Chris Knipp Writing: Movies, Politics, Art

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PostPosted: Mon Aug 31, 2020 10:34 pm 
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A fragmented Korean family, in transition

In young Korean woman director Yoon Dan-bi’s gentle family drama, a newly divorced man, Lee Byunggi (Yang Heung-joo) moves into his aging, widowed father Lee Youngmuk's house with his 18-year-old daughter Okju (Choi Jung-woon) and tween son Dongju (Park Hyun-young), and shortly afterward, their Aunt Mijung joins them, escaping a broken marriage. It's a steamy summer. We join them all for a while.

Everybody is good humored and good at coping. Okju and Donju squabble, but it doesn't get nasty till it emerges that Donju is loyal to their mother, and Okju refuses contact with her. Grandpa is initially in the hospital from heat stroke and when he's back, doesn't say much, but he seems not to feel imposed upon. They give him a birthday party after Aunt Mijung comes, which he seems to enjoy. Mijung sleeps in the same bedroom with Okju at her invitation which she, perhaps understandably, refused to allow Dongju to occupy, while Dad, Grandpa, and Dongju sleep in the other bedroom.

Michael Rosser's Rotterdam interview with Yoon Dan-bi appeared in Screen Daily. "When I first saw Good Morning by Yasujiro Ozu," Yoon said, I felt he was a good friend of mine. Even though I don’t know him, I just hope my film can be a friend to someone too." On this first feature as a director, Yoon took advice from cinematographer/co-producer Kim Gi-hyeon that Ozu might have liked, to cut out the dramatic incidents and just focus on the basics, family unites with grandpa and then departs from him.

This obviously is neither the style of Ozu nor the world of Ozu. The world of Ozu is gone and this is Korea, not Japan. The film doesn't give us much information and these folks are tight-lipped, the period of time covered, brief. Mijung won't tell dad, Byunggi, what has gone wrong in her marriage to drive her here; she appears to have a drinking problem. We don't know why the kids are with their dad, or what grandpa used to do; teasingly, Donju says his biography reports that he used to be a gangster. He appears comfortably off. It's a pleasant, lived-in old house: the director has has reported that it had been occupied for fifty years and was used for the film as-is. With its pleasantly overgrown garden, front and back, with vines and fruit, and interiors with nice wood paneling, it's a warm, living presence whose future, like grandpa's, sadly is uncertain.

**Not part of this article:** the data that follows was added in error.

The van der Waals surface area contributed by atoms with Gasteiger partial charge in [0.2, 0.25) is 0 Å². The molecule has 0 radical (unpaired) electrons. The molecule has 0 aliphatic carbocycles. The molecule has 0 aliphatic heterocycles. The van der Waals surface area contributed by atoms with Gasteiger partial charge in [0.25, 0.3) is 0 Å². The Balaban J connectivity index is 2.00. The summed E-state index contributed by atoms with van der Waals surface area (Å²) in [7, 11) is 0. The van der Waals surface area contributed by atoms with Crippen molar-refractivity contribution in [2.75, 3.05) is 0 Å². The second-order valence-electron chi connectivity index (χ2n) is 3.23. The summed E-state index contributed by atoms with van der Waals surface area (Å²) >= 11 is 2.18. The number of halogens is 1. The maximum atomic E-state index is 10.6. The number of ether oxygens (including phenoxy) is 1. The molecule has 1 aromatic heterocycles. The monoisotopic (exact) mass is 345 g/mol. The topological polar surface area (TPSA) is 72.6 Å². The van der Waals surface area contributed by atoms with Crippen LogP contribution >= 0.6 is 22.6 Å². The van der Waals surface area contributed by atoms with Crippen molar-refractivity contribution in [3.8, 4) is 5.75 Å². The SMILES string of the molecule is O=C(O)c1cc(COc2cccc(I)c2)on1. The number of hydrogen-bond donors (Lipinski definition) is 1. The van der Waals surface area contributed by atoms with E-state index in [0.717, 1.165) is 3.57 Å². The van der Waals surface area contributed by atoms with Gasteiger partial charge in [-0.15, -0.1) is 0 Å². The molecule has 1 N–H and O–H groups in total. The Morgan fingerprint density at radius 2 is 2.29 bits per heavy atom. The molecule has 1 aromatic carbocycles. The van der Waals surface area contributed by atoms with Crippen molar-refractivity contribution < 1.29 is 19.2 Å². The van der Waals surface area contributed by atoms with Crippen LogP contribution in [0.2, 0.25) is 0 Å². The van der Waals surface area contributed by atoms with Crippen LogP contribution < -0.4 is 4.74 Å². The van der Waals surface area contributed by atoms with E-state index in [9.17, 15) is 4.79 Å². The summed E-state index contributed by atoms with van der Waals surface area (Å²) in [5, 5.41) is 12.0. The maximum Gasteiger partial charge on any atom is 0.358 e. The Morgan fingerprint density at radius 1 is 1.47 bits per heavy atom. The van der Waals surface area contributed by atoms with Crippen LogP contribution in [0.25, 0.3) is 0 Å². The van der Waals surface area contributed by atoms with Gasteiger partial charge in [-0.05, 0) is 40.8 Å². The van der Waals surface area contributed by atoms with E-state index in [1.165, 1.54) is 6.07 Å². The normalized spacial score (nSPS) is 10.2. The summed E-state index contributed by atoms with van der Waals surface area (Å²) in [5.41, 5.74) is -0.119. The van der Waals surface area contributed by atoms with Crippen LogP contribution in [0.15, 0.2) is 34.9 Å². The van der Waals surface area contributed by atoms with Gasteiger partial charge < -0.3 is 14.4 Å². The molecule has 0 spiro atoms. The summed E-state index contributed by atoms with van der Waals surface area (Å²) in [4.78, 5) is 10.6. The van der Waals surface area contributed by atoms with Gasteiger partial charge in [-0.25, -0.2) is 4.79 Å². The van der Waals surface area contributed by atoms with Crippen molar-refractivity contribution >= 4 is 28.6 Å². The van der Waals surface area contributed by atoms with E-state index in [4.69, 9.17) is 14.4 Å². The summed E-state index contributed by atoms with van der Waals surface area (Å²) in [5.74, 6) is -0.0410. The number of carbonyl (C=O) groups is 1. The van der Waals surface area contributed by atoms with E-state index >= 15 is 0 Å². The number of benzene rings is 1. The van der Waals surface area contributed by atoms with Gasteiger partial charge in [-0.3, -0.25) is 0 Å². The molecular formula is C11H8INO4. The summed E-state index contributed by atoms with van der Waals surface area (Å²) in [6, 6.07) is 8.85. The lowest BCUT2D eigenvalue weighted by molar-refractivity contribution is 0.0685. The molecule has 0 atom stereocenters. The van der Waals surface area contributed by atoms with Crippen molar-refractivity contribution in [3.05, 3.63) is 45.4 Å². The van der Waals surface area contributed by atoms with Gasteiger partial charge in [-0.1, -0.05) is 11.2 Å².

Dad appears to be selling shoes out of his van. Whether this is a desperate move or his usual routine, we don't know. Okju gives a pair of white trainers to a boy she meets who may be her boyfriend. Later, there's an incident when Okju on her own tries to sell a pair of her dad's sneakers to a guy who suspects they're (1) not new or (2) knockoffs. Which it is, and why Dad has to come and pick up Okju from the police station, is unclear.

The shoes assume less importance compared to looming bigger events, notably the grandfather's declining state, and the need for decisions to be made about the future, which, in turn, are swept aside by the natural course of things. In the end the film does assume an Ozu-esque feel after all through its simple focus on the generations, the strength of family, and the big transitions in life.

My cast list is incomplete but the other main actors are Park Seung-joon and Kim Sang-dong.

Moving On 남매의 여름밤 ("Sibling's Summer Night"), 105 mins., debuted at BUsan Oct. 2019, winning four awards, and showed Jan. 2020 at Rotterdam, winning the Bright Future award there for best debut feature Rotterdam was good for young Korean directors, with its jury award going to Beasts Clawing at Straws). Screened for this review as part of the 2020 virtual NYAFF (Aug. 28-Sept. 12).


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